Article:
6 Places To Go Hiking Near Washington DC

washington dc arboretum

The nation’s capital can feel pretty busy with tourists and activity on any given day of the year. Jobs are usually high stress and the daily commute into the city can be long and tiresome most days. At first glance it can be hard to find hiking areas within the city between the memorials, museums, and government buildings but the surrounding area contains many different hiking options to relieve some stress and spend time in the great outdoors. Grab your hiking boots, some water, and a friend to get outdoors this weekend. Here are places to go hiking near Washington D.C. that will add beauty and fresh air to your weekly grind.

hiking path washington dc
Potomac Heritage Trail via nps.org

1. Potomac Heritage Trail

This historic trail network provides opportunities for all outdoor enthusiasts who are in the DC area. Visitors can hike, bike, paddle, or ride horses through its vast expanse of trails. Commonly known as the PHT Network, the Potomac Heritage Trail has both short and long hikes that traverse its beautiful area. Early Americans used these trails as a pathway between the Alleghenies and Chesapeake Bay as a connection corridor that covered over 700 miles.

2. Billy Goat Trail

This super popular trail is well known in Washington D.C. as it spans 8 miles along the Potomac River. The trail has been divided up into 3 sections if you don’t want to go far and is moderately difficult to complete. The Billy Goat Trail is most famous for the rocks within the trail that hikers climb over as well as beautiful views of the river and the city. Due to its location, it can get quite busy during the day so serious hikers should plan to get there early in the morning to beat the crowds.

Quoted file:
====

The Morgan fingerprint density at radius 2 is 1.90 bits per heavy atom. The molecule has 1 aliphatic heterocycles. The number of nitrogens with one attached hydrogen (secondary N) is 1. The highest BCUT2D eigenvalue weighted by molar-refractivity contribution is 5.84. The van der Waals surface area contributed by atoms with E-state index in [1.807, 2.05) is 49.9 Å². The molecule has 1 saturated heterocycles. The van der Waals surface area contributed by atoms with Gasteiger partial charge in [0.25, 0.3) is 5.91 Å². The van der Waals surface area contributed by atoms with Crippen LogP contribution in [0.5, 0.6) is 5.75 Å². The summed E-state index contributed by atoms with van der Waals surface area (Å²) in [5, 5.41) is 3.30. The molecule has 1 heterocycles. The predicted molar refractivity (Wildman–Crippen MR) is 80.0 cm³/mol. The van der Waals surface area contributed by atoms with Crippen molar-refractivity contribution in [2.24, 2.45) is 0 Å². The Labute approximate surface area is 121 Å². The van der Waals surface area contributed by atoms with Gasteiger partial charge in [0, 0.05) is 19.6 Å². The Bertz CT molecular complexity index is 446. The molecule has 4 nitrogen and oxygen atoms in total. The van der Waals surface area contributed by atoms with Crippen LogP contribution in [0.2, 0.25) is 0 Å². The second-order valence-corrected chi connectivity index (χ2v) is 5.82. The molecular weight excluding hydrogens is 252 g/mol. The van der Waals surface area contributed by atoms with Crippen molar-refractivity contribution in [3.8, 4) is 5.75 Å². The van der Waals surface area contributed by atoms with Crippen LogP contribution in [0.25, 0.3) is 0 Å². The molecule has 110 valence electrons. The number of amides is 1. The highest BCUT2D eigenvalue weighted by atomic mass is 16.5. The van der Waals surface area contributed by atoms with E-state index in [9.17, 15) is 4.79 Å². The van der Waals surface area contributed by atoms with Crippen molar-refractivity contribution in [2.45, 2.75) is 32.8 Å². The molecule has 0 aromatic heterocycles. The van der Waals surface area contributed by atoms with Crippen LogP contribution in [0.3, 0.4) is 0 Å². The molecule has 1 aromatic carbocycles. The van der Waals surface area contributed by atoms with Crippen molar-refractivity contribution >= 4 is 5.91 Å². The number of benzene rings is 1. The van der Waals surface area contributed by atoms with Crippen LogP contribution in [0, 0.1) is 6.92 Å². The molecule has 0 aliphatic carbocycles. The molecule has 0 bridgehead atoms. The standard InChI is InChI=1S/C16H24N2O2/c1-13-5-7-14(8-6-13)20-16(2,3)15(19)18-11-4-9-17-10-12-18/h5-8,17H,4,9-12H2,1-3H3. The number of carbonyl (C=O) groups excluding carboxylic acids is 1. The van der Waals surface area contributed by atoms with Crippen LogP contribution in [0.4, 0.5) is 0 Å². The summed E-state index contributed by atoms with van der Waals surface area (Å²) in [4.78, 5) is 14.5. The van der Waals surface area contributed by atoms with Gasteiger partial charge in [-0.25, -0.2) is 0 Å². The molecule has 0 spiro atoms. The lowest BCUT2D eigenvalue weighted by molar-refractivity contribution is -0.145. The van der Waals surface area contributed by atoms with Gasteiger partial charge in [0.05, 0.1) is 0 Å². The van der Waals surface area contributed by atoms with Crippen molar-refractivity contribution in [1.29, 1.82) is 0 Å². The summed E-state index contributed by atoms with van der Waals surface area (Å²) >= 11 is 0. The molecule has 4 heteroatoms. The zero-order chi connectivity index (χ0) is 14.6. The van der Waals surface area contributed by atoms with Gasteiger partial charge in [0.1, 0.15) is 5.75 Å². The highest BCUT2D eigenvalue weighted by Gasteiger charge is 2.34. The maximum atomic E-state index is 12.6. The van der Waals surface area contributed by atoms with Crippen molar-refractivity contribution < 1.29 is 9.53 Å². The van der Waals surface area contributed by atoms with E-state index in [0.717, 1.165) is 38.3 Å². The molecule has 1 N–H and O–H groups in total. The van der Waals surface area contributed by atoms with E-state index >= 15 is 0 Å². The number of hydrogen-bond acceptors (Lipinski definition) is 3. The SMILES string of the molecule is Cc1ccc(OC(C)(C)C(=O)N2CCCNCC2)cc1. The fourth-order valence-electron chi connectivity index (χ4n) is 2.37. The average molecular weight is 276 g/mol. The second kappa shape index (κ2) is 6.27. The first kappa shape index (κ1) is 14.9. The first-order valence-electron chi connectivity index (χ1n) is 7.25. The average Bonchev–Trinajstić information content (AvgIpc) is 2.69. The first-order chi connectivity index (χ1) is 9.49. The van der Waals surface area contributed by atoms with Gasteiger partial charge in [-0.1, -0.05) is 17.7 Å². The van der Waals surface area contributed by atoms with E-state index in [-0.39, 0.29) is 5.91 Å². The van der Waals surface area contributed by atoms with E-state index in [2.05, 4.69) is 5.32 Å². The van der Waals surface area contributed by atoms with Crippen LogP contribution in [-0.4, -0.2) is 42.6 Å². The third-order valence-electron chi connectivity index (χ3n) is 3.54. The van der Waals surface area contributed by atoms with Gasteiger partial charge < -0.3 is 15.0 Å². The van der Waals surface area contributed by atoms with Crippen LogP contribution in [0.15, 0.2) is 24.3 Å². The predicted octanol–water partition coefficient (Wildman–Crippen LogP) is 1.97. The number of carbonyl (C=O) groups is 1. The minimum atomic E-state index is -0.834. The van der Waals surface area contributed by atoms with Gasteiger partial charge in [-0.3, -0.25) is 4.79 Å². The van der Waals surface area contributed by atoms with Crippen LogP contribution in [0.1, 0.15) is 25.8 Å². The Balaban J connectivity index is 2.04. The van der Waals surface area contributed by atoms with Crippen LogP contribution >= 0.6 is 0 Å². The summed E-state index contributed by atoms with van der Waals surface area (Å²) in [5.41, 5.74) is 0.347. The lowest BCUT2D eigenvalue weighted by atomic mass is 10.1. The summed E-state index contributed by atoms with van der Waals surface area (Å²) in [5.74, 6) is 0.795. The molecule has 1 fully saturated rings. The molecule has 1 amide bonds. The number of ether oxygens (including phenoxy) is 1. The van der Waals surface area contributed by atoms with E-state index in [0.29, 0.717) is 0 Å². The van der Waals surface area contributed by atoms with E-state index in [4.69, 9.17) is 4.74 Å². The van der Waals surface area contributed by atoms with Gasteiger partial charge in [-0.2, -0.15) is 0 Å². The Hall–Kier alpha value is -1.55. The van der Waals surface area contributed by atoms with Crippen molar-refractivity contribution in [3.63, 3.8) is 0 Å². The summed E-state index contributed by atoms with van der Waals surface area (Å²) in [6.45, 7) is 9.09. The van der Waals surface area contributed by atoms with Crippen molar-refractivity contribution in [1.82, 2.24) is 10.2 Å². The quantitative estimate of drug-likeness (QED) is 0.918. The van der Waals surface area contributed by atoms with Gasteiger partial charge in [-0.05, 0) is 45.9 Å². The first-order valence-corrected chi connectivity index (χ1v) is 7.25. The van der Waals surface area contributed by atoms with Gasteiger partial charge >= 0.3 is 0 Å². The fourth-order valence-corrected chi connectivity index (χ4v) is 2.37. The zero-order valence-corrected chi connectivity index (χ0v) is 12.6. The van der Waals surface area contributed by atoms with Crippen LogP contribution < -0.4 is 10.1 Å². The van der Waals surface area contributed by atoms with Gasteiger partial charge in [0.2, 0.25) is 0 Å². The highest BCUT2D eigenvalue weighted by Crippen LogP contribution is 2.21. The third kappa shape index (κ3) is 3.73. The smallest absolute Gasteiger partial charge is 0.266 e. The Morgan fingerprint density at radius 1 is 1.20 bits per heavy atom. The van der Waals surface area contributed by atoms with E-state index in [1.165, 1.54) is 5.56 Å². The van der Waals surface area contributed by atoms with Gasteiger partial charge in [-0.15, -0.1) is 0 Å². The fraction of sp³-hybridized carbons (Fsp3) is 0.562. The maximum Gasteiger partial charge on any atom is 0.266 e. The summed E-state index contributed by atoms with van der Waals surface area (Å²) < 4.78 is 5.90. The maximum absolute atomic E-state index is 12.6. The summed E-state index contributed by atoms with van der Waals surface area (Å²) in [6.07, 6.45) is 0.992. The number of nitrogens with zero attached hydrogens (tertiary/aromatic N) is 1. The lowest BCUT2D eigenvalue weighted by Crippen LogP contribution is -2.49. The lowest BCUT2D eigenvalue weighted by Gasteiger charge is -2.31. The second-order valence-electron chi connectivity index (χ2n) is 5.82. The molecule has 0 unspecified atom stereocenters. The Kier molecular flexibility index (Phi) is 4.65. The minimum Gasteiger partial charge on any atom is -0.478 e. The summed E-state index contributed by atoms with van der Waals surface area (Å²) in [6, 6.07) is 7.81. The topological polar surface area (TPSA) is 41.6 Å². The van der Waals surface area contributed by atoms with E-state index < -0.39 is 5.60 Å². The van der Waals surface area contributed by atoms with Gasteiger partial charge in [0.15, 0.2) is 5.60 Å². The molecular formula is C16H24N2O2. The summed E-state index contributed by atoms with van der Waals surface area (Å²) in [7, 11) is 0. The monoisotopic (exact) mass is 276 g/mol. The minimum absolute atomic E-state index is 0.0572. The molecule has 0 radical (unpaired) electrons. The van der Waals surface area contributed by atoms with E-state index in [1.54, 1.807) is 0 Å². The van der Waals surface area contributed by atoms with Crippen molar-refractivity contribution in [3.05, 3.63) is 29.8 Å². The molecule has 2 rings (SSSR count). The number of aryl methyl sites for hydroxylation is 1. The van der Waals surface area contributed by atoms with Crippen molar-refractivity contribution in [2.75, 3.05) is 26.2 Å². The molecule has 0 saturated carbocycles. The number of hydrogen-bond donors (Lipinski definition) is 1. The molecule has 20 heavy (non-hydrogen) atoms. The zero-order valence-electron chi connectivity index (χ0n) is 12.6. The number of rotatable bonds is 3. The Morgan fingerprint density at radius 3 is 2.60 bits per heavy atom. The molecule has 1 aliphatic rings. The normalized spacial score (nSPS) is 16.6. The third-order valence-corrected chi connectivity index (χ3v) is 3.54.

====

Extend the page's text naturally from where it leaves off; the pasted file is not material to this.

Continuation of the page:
3. National Arboretum

Over 400 acres make up the National Arboretum which is home to a research institution as well as beautiful gardens and parks. The park is free to visit and is home to a beautiful azalea garden that is quite popular. Hikers can enjoy about an 8 mile loop around the National Arboretum that is considered an easy to moderate hike. This location is great for those who enjoy walking outdoors among thousands of different plants and flowers throughout the year.

4. Rock Creek Park

This city park covers over 1,700 acres and is the 3rd national park that was named by the federal government. It is filled with over 32 miles of hiking trails with the primary trails running North to South. Smaller connecting trails run East to West and visitors are encouraged to make up their own hike as it is easy to combine trails together based on difficulty. Rock Creek Park is just minutes from the heart of Washington D.C. and is frequented by both tourists and residents alike.

5. Sky Meadows State Park

Featuring rolling pastures and woodlands, Sky Meadows State Park focuses on colonial life of the post-Civil war era. This 1,860 acre park has over 22 miles of hiking trails as well as regular history and nature programs that are offered all year long. This state park is located just 60 miles east of Washington D.C. and provides different viewpoints and hiking than those closer to the city.

6. Prince William Forest Park

Located just 30 miles outside of the city sits Prince William Forest Park which is a 15,000 acre area with 37 miles of hiking trails. There are many different trails available, including a long 9 miles hike, that span the large area filled with old trees, wood bridge crossings, and enough shade to keep you out of the summer sun. The Prince William Forest Park would be a great option for all hikers as there are both short and long hikes available.

The hustle and bustle of Washington D.C. can leave residents feeling frazzled. Take time out of the busy week to enjoy these hiking spots that are in and around the D.C. area. You’ll find hidden gems within the city limits as well as all day hiking that can be easily reached with a short car ride. Getting outdoors for a quick, or long, hike in the Washington D.C. area is easy with these hiking spots.

Feature image source: DC Gardens / National Arboretum


Kathleen Johnson